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    1. Welcome here Udita! I find it so endearing and encouraging to find youngsters being such sports while commenting on my posts:)

      The other side will surely become ‘this side’ one day?:)

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  11. neerja tiwari · · Reply

    lovely blog
    loved the way you wrote
    do connect with me on twitter
    wud be mighty pleased to make your acquaintance
    My twitter handle yearning4d_sky

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  12. neerja tiwari · · Reply

    i could so identify..
    loved the way you wrote
    connect with me as yearning4d_sky on twitter

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    1. Welcome here Neerja and thanks for the comment. It is a universal truth that kids cotton up to their dads — the reasons could be different, that’s all. 🙂 Thank you for the invitation. I might just take the plunge one of these days…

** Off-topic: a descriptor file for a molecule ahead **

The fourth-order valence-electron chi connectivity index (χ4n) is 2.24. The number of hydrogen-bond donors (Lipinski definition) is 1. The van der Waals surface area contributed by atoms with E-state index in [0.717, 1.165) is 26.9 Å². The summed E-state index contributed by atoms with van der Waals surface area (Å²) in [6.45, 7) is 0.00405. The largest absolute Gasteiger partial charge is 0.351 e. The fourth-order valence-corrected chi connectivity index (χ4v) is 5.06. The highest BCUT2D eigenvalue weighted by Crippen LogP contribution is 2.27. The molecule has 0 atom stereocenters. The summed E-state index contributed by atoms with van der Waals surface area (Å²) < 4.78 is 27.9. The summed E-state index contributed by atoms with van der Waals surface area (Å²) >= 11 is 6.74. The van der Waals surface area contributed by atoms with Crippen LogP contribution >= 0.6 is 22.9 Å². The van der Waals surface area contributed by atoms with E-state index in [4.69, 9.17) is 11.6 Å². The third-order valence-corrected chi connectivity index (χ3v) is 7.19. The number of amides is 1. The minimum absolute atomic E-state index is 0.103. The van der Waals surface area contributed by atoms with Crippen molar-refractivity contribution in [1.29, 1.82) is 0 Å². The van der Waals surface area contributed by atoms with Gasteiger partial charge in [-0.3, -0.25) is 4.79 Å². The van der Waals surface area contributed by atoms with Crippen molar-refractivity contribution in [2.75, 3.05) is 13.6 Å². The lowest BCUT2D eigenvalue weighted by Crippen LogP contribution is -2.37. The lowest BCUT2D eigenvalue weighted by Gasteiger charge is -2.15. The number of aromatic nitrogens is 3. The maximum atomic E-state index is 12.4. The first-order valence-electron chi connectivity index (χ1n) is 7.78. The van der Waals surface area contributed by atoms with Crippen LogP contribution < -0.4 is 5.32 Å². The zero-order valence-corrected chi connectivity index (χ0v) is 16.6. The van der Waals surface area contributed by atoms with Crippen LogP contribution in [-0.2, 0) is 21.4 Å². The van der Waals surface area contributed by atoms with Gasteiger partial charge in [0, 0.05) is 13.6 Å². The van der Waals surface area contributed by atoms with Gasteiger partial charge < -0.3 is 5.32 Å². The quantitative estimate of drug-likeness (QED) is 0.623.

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  13. […] This post was mentioned on Twitter by Place Free Ads, Vineet Rajan. Vineet Rajan said: Hilarious blog post by mom http://bit.ly/cU4KaN #parenting #teenage #cybernag […]

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  14. hehe. we weren’t so bad! And you make look all dorky !

    By the way, i just realised the easiest way to make up for all the goofy things we did as kids. Feed you more and more doughnuts!

    See how simple life’s become now!

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    1. ……make *us look all dorky…….

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    2. ‘look’ all dorky???!! Better read my reply to Journomuse on the second half of your comment! 😀

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  15. Whoa!!!I I just read it more then once!!!!Personally it was my fav post frm ur pen 😉

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    1. That was a lovely comment Witty Jester! Thank you 🙂